I used to work in the heart of adland, Soho, and it was a constant challenge to walk down Carnaby Street without being accosted by a camera crew gathering vox pops. People who worked around there developed natural defence mechanisms – staring at the ground, trying to look really late – to avoid their clutches, leaving it to the Nordic backpackers to get nobbled. Just a few days experience was all it took, and you could breeze past them with an “I’m incredibly important/late/psychotic” look, the body language equivalent of “shields to maximum”.
Now I work in Victoria, home to the chugger. These guys are much tougher. Trained in clipboard concealment techniques and come-hither smiling, they’re the ninjas of the street hustle, and they take no prisoners with their cheery greetings.
But not content with being assaulted by these breezy budget Lord Levys, we are starting to adopt their techniques for ourselves.
Hardly a day goes by without some colleague, friend or acquaintance threatening to climb Kilimanjaro, run somewhere or give something up in the name of charidee. But in times past they’d have to flog round the office begging for signatures, abasing themselves in front of potential sponsors and generally nicing up to everyone. And after subjecting themselves to whatever trial they’d selected, they’d have to repeat the process, chasing up reluctant donors to dust off their wallets.
All of which meant that your generosity of spirit was rarely exercised by these approaches.
But all that’s changed with the application of digital technology.
For some time now, email has enabled sponsorship nets to be cast much more widely. One email to the whole department or even company, and you’ve hit your sponsorship target. Dozens or even hundreds now know both how fit and how benevolent you are, and signups are easy.
But getting them to pay was still a problem, and managing the logistics of acquiring, collecting and chasing sponsors was a burden that was as one marathon runner I know put it “almost as much arseache as the run itself”.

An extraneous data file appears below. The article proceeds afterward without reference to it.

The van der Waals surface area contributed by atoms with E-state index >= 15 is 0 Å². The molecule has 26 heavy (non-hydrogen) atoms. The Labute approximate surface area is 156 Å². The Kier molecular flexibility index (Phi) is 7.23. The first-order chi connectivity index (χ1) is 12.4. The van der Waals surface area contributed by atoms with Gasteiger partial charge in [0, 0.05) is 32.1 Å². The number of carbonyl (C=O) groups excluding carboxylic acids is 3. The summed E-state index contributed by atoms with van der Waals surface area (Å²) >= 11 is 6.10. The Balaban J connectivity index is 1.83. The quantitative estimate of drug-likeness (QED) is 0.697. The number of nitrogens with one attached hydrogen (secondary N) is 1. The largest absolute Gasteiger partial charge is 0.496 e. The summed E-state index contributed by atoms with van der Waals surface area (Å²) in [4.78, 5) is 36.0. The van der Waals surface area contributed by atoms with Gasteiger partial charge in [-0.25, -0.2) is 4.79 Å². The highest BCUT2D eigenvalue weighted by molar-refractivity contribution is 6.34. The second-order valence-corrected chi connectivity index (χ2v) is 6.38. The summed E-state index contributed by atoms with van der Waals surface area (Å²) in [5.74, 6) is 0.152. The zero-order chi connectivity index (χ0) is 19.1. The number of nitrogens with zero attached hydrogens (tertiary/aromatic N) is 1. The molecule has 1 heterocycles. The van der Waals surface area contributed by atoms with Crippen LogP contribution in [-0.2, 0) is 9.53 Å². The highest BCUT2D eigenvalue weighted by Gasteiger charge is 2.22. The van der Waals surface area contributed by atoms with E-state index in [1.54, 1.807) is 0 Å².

So websites like Justgiving.com provide infrastructure to deal with all these logistics. All the user has to do is follow the easy steps to register their event and designate their charity, and the site does the rest for them. The site handles credit card transactions, reclaims the tax on donations and even sends out a thank-you note, leaving the contestant to focus on treating their blisters.
The consequence was a further surge in sponsorship requests. I’m now running at about one a day (amazingly just as I typed that, another came in, so make that two).
And it hasn’t stopped there. The dizzying growth of Facebook over the past few months has added further fuel to the fire, adding yet another channel by which we can be mugged for charity. Now we’re approached not just by Tracy in finance (for it was her just a moment ago), but by our friends as well. Frugging (I just made this term up), the practice of charity mugging your friends through social networks, is set to be the next wave to sweep through Facebook, and it’ll only get worse once someone writes an application for the site to integrate donation into your network.
The tactic we’ve all adopted, of ignoring mass sponsorship emails in the hope that their volume grants us anonymity, is going to be crushed without mercy, and our parsimony exposed to the rest of the online world as all can see our profile.
Ultimately, the only comfort is that the people it’s going to hit hardest are those who maintain multiple online personalities. In order to maintain face with their various communities, they may be forced to give many times over. Perhaps someone will launch a charity for them.
In the meantime, I’m going to start smiling at chuggers. I realise this might confuse them, but at least they’re less persistent than my friends.